Dyson enters headphones in the Dyson way whenever possible. Zone is a pair of noise-cancelling Bluetooth headphones with built-in air purification technology, thanks to a strange looking magnetic face visor. This is the strangest and most ambitious product the company has ever manufactured.
Today’s announcement is the first announcement of Zone Headphones ahead of the fall release date, and Dyson has not announced specific details such as price or specifications (headphone weight, battery life, etc.) at this time. Hmm.
The goal of the zone is to make life in urban spaces more comfortable by trying to reduce both air pollution and noise pollution.
Half of the zone’s air purification has not reinvented the Dyson wheels. Instead, it miniaturizes the company’s existing air filtration technology to a unique form factor. The zone uses a pair of small compressors to draw air from each earpiece. The air is then filtered and piped to a “visor” (which looks a bit strange) so that the user can breathe. Contains most particles and contaminants.
Despite its appearance, the visor does not touch the face like a mask. Instead, it sits in front of your face and creates a gap where clean air bubbles can collect and inhale (another company can clip in if proper full contact is needed). The face mask that showed off the attachment of.)
The visor snaps on through a series of magnets, so you can remove the visor when using the headphones as headphones. It also has a hinge so you can talk to people as usual without having to remove the entire device. The zone filtration system also offers multiple settings for different levels of exercise. For example, running up stairs or trying to get on a bus will make you breathe harder (and require more air) than if you take a leisurely walk. There is also an automatic setting that uses an accelerometer to automatically adjust the airflow.
According to Dyson, the zone can filter out up to 99% of particle contamination, but the filter is not reusable and must be replaced after about a year. (According to the company, the exact time depends on the amount of air pollution encountered and how aggressively the headphones are used.)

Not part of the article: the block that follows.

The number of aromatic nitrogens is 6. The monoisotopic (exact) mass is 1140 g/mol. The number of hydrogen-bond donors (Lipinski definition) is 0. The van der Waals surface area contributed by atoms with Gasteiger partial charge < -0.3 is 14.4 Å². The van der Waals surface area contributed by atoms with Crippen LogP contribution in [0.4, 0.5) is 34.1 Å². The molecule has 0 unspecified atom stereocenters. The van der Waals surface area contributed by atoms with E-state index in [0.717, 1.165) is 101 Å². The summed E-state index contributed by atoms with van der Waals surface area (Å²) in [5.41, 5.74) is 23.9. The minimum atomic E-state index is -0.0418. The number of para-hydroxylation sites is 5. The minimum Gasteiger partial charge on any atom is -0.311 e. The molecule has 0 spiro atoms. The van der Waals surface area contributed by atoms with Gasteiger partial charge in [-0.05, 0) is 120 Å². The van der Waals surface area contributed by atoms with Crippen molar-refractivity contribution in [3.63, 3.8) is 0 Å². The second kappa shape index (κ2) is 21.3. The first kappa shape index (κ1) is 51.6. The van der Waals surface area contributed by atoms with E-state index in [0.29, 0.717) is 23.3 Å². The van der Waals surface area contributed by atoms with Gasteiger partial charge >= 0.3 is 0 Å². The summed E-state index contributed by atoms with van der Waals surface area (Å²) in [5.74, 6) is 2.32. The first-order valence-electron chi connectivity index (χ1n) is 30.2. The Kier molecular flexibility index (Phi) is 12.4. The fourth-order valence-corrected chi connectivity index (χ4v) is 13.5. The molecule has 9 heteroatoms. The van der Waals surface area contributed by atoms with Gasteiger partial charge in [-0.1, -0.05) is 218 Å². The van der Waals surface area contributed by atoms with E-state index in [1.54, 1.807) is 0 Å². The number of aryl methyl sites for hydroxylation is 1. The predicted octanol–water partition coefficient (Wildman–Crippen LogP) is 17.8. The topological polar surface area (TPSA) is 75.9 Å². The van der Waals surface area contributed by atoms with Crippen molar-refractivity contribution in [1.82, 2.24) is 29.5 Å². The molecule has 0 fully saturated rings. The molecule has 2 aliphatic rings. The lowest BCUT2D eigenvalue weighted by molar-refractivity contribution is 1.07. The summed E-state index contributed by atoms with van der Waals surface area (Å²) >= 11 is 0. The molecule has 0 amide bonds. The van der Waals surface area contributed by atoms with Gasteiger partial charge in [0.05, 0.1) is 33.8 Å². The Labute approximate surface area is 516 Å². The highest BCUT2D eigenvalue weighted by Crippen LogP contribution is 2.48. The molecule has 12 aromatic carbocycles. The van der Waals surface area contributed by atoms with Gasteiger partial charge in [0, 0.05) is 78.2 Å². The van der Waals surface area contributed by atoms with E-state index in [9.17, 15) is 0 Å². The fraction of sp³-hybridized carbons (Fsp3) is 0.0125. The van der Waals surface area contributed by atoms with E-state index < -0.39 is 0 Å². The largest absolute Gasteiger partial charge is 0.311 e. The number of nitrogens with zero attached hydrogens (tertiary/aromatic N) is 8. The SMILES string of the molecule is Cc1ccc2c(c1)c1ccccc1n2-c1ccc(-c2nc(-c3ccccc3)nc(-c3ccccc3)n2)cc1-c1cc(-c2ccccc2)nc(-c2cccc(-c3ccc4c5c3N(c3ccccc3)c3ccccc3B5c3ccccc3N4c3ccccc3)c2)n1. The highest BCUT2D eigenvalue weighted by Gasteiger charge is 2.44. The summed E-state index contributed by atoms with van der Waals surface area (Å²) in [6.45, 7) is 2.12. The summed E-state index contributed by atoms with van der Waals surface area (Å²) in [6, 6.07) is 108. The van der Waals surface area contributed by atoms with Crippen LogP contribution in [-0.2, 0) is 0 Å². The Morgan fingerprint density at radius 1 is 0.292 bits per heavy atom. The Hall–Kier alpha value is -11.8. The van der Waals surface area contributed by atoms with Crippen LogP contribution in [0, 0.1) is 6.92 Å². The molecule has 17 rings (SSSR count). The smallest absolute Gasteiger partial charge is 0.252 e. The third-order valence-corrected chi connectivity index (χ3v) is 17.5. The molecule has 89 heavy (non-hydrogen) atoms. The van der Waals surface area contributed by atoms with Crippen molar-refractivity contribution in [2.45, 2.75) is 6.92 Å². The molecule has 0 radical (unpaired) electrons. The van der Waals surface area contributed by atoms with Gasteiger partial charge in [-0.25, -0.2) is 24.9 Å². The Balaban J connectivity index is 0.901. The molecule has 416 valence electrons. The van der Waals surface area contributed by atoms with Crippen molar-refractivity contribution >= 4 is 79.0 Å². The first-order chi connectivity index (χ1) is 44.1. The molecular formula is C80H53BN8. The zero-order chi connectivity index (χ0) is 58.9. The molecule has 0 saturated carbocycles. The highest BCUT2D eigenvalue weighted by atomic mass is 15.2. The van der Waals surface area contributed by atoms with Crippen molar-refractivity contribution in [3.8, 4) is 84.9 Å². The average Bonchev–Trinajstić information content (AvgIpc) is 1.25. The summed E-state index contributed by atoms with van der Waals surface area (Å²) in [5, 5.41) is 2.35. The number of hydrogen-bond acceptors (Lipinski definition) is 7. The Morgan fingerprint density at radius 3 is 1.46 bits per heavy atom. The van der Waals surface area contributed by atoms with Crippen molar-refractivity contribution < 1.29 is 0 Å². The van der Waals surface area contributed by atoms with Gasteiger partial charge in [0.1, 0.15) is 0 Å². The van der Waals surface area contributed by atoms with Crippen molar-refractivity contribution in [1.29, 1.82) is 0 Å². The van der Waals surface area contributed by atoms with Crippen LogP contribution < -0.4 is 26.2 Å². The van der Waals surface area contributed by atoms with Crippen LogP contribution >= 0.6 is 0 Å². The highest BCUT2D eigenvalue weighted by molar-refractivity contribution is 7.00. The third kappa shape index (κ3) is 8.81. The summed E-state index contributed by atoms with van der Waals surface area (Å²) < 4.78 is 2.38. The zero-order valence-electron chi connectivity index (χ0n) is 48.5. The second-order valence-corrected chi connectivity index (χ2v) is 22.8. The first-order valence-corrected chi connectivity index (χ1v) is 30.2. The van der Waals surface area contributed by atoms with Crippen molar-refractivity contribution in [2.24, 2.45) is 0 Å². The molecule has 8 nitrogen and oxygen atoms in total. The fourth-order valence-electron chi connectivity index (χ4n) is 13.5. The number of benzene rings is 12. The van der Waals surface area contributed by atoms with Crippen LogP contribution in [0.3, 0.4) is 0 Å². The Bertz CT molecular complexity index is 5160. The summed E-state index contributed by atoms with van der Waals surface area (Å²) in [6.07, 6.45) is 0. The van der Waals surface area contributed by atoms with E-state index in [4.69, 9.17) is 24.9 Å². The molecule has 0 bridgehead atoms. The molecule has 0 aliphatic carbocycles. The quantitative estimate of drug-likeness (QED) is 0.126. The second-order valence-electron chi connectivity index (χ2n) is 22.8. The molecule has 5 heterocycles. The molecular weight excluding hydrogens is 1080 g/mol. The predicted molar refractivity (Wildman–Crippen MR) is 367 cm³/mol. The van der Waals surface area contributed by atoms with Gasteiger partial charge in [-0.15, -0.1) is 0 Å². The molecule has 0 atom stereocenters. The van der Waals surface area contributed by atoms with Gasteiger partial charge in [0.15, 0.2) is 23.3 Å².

The headphone part is a bit more traditional, despite being Dyson’s new product category. According to the company, Zone’s goal was to create a “faithful” reproduction of the musician’s original track. Noise canceling is provided by combining passive canceling from the overall design with active noise canceling with a series of microphones.
There are three different modes for zone noise cancellation. Raising the face visor will generate an active ANC in isolation mode. Lowering the visor will automatically switch to conversation mode, disabling ANC and allowing you to hear the person you are talking to. There is also a transparent mode that removes important sounds such as car horns and sirens. Charging is done via USB-C and the headphones connect to the Dyson Link app. This app can provide more detailed information about the quality of the surrounding air.
I was able to try the Zone prototype a few weeks ago, and it certainly seems to be what the company claims. I could feel a jet of air pumped up in front of my face — I was indoors, but it was difficult to know exactly how clean it was.
ANC also worked well (although quiet hotel rooms aren’t the best test scenario), and the music quality was good without the particularly dramatic bass (which was definitely the company’s goal).
On the contrary, Zone headphones very Large and extremely heavy. Dyson did a great job of packing all this technology into a pair of headphones, but it’s still relatively larger and bulkier than a pair of Sony WH-1000XM4 headphones, for example. Moreover, when the motor was running faster, the compressor spinning was still faint and I wasn’t listening to music to drown it out, even though the noise was cancelled.
Zone is certainly one of Dyson’s (or perhaps other companies’) most unique products to see this year. There are still many important details we don’t know about, such as price and battery life. Mask wearing has been fairly normal over the last two years, but we need to make sure that our customers are willing to accept this very strange looking product.